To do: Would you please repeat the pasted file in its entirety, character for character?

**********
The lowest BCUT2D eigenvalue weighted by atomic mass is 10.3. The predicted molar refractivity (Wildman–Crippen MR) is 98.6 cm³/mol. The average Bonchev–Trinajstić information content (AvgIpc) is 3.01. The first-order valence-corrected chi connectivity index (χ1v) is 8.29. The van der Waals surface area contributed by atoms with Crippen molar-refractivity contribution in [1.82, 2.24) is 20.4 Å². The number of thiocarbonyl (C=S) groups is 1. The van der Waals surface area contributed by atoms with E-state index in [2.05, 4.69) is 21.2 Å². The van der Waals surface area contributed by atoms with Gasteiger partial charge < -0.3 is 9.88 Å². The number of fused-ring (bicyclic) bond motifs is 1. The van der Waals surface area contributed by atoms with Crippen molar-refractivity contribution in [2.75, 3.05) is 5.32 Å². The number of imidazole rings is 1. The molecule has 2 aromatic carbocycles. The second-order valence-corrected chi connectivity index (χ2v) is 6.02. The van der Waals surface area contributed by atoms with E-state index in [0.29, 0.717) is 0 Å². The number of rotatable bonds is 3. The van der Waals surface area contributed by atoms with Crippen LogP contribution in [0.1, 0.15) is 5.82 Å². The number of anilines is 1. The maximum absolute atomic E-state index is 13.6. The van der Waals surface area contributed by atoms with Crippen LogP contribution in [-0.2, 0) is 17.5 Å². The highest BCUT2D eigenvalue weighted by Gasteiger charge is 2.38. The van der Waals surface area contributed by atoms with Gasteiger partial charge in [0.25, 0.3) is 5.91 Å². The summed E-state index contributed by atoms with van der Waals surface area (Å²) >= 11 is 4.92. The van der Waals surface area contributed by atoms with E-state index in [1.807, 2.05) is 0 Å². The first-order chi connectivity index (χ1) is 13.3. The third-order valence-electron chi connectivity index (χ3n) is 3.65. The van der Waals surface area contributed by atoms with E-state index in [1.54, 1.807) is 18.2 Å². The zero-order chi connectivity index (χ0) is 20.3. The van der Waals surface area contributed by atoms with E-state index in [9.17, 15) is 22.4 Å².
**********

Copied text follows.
The lowest BCUT2D eigenvalue weighted by atomic mass is 10.3. The predicted molar refractivity (Wildman–Crippen MR) is 98.6 cm³/mol. The average Bonchev–Trinajstić information content (AvgIpc) is 3.01. The first-order valence-corrected chi connectivity index (χ1v) is 8.29. The van der Waals surface area contributed by atoms with Crippen molar-refractivity contribution in [1.82, 2.24) is 20.4 Å². The number of thiocarbonyl (C=S) groups is 1. The van der Waals surface area contributed by atoms with E-state index in [2.05, 4.69) is 21.2 Å². The van der Waals surface area contributed by atoms with Gasteiger partial charge < -0.3 is 9.88 Å². The number of fused-ring (bicyclic) bond motifs is 1. The van der Waals surface area contributed by atoms with Crippen molar-refractivity contribution in [2.75, 3.05) is 5.32 Å². The number of imidazole rings is 1. The molecule has 2 aromatic carbocycles. The second-order valence-corrected chi connectivity index (χ2v) is 6.02. The van der Waals surface area contributed by atoms with E-state index in [0.29, 0.717) is 0 Å². The number of rotatable bonds is 3. The van der Waals surface area contributed by atoms with Crippen LogP contribution in [0.1, 0.15) is 5.82 Å². The number of anilines is 1. The maximum absolute atomic E-state index is 13.6. The van der Waals surface area contributed by atoms with Crippen LogP contribution in [-0.2, 0) is 17.5 Å². The highest BCUT2D eigenvalue weighted by Gasteiger charge is 2.38. The van der Waals surface area contributed by atoms with Gasteiger partial charge in [0.25, 0.3) is 5.91 Å². The summed E-state index contributed by atoms with van der Waals surface area (Å²) >= 11 is 4.92. The van der Waals surface area contributed by atoms with E-state index in [1.807, 2.05) is 0 Å². The first-order chi connectivity index (χ1) is 13.3. The third-order valence-electron chi connectivity index (χ3n) is 3.65. The van der Waals surface area contributed by atoms with E-state index in [1.54, 1.807) is 18.2 Å². The zero-order chi connectivity index (χ0) is 20.3. The van der Waals surface area contributed by atoms with E-state index in [9.17, 15) is 22.4 Å².